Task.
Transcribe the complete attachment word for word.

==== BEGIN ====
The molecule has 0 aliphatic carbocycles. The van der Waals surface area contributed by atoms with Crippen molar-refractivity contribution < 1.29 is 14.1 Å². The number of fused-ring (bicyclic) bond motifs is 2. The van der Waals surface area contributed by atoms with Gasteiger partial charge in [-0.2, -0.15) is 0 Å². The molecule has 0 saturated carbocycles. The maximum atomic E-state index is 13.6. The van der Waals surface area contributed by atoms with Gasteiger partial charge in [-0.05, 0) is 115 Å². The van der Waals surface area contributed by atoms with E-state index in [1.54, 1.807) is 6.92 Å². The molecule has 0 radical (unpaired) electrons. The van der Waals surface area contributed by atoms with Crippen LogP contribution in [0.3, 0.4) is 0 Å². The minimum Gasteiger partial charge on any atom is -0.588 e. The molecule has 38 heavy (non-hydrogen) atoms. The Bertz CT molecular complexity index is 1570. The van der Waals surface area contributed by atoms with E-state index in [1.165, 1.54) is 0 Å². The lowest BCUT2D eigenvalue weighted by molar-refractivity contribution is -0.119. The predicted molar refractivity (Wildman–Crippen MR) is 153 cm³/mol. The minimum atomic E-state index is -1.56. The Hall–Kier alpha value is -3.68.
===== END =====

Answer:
The molecule has 0 aliphatic carbocycles. The van der Waals surface area contributed by atoms with Crippen molar-refractivity contribution < 1.29 is 14.1 Å². The number of fused-ring (bicyclic) bond motifs is 2. The van der Waals surface area contributed by atoms with Gasteiger partial charge in [-0.2, -0.15) is 0 Å². The molecule has 0 saturated carbocycles. The maximum atomic E-state index is 13.6. The van der Waals surface area contributed by atoms with Gasteiger partial charge in [-0.05, 0) is 115 Å². The van der Waals surface area contributed by atoms with E-state index in [1.54, 1.807) is 6.92 Å². The molecule has 0 radical (unpaired) electrons. The van der Waals surface area contributed by atoms with Crippen LogP contribution in [0.3, 0.4) is 0 Å². The minimum Gasteiger partial charge on any atom is -0.588 e. The molecule has 38 heavy (non-hydrogen) atoms. The Bertz CT molecular complexity index is 1570. The van der Waals surface area contributed by atoms with E-state index in [1.165, 1.54) is 0 Å². The lowest BCUT2D eigenvalue weighted by molar-refractivity contribution is -0.119. The predicted molar refractivity (Wildman–Crippen MR) is 153 cm³/mol. The minimum atomic E-state index is -1.56. The Hall–Kier alpha value is -3.68.